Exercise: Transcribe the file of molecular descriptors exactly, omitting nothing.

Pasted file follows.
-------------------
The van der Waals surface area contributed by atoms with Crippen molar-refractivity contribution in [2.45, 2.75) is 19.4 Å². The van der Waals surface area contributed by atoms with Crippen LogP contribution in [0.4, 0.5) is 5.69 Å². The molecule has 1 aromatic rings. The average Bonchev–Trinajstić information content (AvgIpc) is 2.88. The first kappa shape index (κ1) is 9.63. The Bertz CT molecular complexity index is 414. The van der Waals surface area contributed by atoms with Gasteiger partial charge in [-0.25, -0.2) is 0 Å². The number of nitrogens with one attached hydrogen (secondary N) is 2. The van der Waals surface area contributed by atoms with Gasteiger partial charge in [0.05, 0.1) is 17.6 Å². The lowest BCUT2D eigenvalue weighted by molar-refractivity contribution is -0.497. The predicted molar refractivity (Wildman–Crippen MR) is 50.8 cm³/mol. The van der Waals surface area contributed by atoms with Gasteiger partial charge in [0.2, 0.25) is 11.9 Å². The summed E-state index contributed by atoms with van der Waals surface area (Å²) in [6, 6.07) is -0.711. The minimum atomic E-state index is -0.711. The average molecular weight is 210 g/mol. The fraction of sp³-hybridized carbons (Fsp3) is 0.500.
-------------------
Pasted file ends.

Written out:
The van der Waals surface area contributed by atoms with Crippen molar-refractivity contribution in [2.45, 2.75) is 19.4 Å². The van der Waals surface area contributed by atoms with Crippen LogP contribution in [0.4, 0.5) is 5.69 Å². The molecule has 1 aromatic rings. The average Bonchev–Trinajstić information content (AvgIpc) is 2.88. The first kappa shape index (κ1) is 9.63. The Bertz CT molecular complexity index is 414. The van der Waals surface area contributed by atoms with Gasteiger partial charge in [-0.25, -0.2) is 0 Å². The number of nitrogens with one attached hydrogen (secondary N) is 2. The van der Waals surface area contributed by atoms with Gasteiger partial charge in [0.05, 0.1) is 17.6 Å². The lowest BCUT2D eigenvalue weighted by molar-refractivity contribution is -0.497. The predicted molar refractivity (Wildman–Crippen MR) is 50.8 cm³/mol. The van der Waals surface area contributed by atoms with Gasteiger partial charge in [0.2, 0.25) is 11.9 Å². The summed E-state index contributed by atoms with van der Waals surface area (Å²) in [6, 6.07) is -0.711. The minimum atomic E-state index is -0.711. The average molecular weight is 210 g/mol. The fraction of sp³-hybridized carbons (Fsp3) is 0.500.